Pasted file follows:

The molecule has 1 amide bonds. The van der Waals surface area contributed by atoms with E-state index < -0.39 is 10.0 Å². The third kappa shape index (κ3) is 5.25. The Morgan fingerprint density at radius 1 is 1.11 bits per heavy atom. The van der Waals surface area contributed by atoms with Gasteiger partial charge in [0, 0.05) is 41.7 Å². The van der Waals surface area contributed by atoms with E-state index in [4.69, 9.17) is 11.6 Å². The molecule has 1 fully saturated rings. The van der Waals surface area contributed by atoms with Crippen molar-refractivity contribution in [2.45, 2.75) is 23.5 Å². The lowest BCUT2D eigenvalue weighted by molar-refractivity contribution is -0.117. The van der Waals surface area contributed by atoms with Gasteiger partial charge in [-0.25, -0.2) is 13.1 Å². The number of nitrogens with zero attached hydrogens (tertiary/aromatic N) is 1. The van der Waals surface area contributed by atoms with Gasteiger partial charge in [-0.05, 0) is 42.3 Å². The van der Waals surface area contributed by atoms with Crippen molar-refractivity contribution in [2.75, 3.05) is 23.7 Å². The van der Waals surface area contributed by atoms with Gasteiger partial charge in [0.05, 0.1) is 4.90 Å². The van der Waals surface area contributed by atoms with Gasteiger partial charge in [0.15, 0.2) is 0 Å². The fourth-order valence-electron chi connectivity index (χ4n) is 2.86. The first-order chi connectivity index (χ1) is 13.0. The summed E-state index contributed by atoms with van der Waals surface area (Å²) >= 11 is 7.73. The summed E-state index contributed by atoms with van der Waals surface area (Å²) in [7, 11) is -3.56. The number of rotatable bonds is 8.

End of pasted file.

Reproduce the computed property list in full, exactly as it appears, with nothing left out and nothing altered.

The molecule has 1 amide bonds. The van der Waals surface area contributed by atoms with E-state index < -0.39 is 10.0 Å². The third kappa shape index (κ3) is 5.25. The Morgan fingerprint density at radius 1 is 1.11 bits per heavy atom. The van der Waals surface area contributed by atoms with Gasteiger partial charge in [0, 0.05) is 41.7 Å². The van der Waals surface area contributed by atoms with E-state index in [4.69, 9.17) is 11.6 Å². The molecule has 1 fully saturated rings. The van der Waals surface area contributed by atoms with Crippen molar-refractivity contribution in [2.45, 2.75) is 23.5 Å². The lowest BCUT2D eigenvalue weighted by molar-refractivity contribution is -0.117. The van der Waals surface area contributed by atoms with Gasteiger partial charge in [-0.25, -0.2) is 13.1 Å². The number of nitrogens with zero attached hydrogens (tertiary/aromatic N) is 1. The van der Waals surface area contributed by atoms with Gasteiger partial charge in [-0.05, 0) is 42.3 Å². The van der Waals surface area contributed by atoms with Crippen molar-refractivity contribution in [2.75, 3.05) is 23.7 Å². The van der Waals surface area contributed by atoms with Gasteiger partial charge in [0.05, 0.1) is 4.90 Å². The van der Waals surface area contributed by atoms with Gasteiger partial charge in [0.15, 0.2) is 0 Å². The fourth-order valence-electron chi connectivity index (χ4n) is 2.86. The first-order chi connectivity index (χ1) is 13.0. The summed E-state index contributed by atoms with van der Waals surface area (Å²) >= 11 is 7.73. The summed E-state index contributed by atoms with van der Waals surface area (Å²) in [7, 11) is -3.56. The number of rotatable bonds is 8.